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KUNDRAT v. DISTRICT OF COLUMBIA

May 24, 2000

BARBARA KUNDRAT, PLAINTIFF,
V.
THE DISTRICT OF COLUMBIA, DEFENDANT.



The opinion of the court was delivered by: Urbina, District Judge.

MEMORANDUM OPINION

Granting Unopposed Motion for Leave to Amend Complaint; Granting the Superior Court Defendants' Motion to Dismiss

I. INTRODUCTION

This Title VII discrimination and retaliation case comes before the court upon the plaintiff's unopposed motion for leave to amend the complaint and the two original defendants' motion to dismiss. The two parties named as defendants in the original complaint, the Superior Court of the District of Columbia and the Joint Committee on Judicial Administration (collectively "the Superior Court" or "the Superior Court defendants"), filed a joint motion to dismiss on the ground that they are non sui juris (not suable entities). The plaintiff filed an opposition to the motion to dismiss, but the defendants did not file a reply. The plaintiff also filed a motion for leave to amend the complaint to add the District of Columbia as a defendant. The Superior Court defendants filed their written consent to the proposed amendment.

For the reasons set forth below, the court will grant the plaintiff leave to amend her complaint and will grant the Superior Court defendants' motion to dismiss.

II. BACKGROUND

The plaintiff, Barbara M. Kundrat, is a white woman who was employed as Deputy Clerk of the D.C. Superior Court from January 1993 until her resignation in August 1998. See Am.Compl. ¶¶ 9, 21. Ms. Kundrat has a law degree and a Master's degree in management from Northwestern University's Kellogg School of Management. Id. ¶ 10. When Ms. Kundrat began her tenure as Deputy Clerk, she supervised nearly 600 Superior Court employees. Id. ¶ 11. As Deputy Clerk, she was first supervised by and reported to the Clerk of the Superior Court ("the Clerk"), Fred Beane.*fn1 Id.

In 1997, Ms. Kundrat filed an internal equal employment opportunity grievance complaining of racially discriminatory treatment by Mr. Delaney and sexual harassment by other employees.*fn2 See Am. Compl. ¶ 16. She alleges that when Mr. Delaney found out about her internal grievance, he stopped speaking to her and retaliated by requiring her to submit a daily time log which was not required of other employees. Id. ¶ 17.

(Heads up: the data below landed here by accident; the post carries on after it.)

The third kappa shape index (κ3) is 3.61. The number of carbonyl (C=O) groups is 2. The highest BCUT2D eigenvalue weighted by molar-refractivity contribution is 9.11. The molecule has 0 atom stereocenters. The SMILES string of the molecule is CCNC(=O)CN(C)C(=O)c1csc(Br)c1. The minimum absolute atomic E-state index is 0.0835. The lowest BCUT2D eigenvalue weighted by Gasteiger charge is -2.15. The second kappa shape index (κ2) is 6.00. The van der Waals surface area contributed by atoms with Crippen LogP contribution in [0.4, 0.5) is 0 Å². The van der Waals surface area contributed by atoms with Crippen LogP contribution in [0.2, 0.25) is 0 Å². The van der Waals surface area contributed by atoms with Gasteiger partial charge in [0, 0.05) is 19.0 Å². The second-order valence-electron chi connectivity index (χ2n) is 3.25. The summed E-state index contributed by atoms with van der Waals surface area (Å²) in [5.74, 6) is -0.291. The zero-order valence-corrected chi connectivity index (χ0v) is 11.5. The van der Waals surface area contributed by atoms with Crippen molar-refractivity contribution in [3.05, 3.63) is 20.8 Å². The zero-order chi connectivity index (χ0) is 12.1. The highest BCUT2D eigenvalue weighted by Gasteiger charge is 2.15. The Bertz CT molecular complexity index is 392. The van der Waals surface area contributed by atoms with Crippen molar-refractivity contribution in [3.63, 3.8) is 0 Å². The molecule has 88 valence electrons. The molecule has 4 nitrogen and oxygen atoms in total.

In January 1998, Ms. Kundrat filed a charge of discrimination and retaliation with the Equal Employment Opportunity Commission ("EEOC"). See Am.Compl. ¶ 18. The following month, she followed up with a memorandum to the Superior Court's EEO officer and Personnel Director which described the alleged hostile environment and sexual harassment. Id. ¶ 19. Ms. Kundrat alleges that in retaliation for her grievances, Mr. Delaney deprived her of all non-clerical duties, as well as the authority to act in his absence, which he delegated to other employees who had been her subordinates. See Am. Compl. ¶ 20.

Finally, on August 4, 1998, Mr. Delaney issued a notice of proposed suspension to Ms. Kundrat. Id. ¶ 20. Ms. Kundrat was so distraught by the suspension notice that she left the building immediately and resigned her position as Deputy Clerk the following day, August 5, 1998. Id. ¶ 21. She essentially characterizes her resignation as a constructive discharge which became necessary because Mr. Delaney had made her "work situation so intolerable that she could not continue in her position without injury to her mental health." Id. ¶ 21.

On April 30, 1999, the EEOC sent Ms. Kundrat a "Dismissal and Notice of Rights" which informed her that it was "unable to conclude that the information obtained establishes violations of the statutes" and that she had the right to bring suit in federal or state court within 90 days of receiving the Notice. On August 4, 1999, Ms. Kundrat filed a three-count pro se*fn3 complaint in this court, alleging gender discrimination, racial discrimination and retaliation in violation of Title VII of the Civil Rights Act of 1964, as amended, 42 U.S.C. § 2000e et seq. ("Title VII"). She seeks reinstatement to the position of Deputy Clerk of the Superior Court, backpay and benefits, compensatory damages for emotional distress and loss of personal and professional reputation ("esteem"), and attorneys' fees and costs. See Am.Compl., Prayer for Relief ¶¶ 2-5. On September 10, 1999 the Superior Court and Joint Committee filed an answer.

III. DISCUSSION

A. The Plaintiff's Unopposed Motion for Leave to Amend ...

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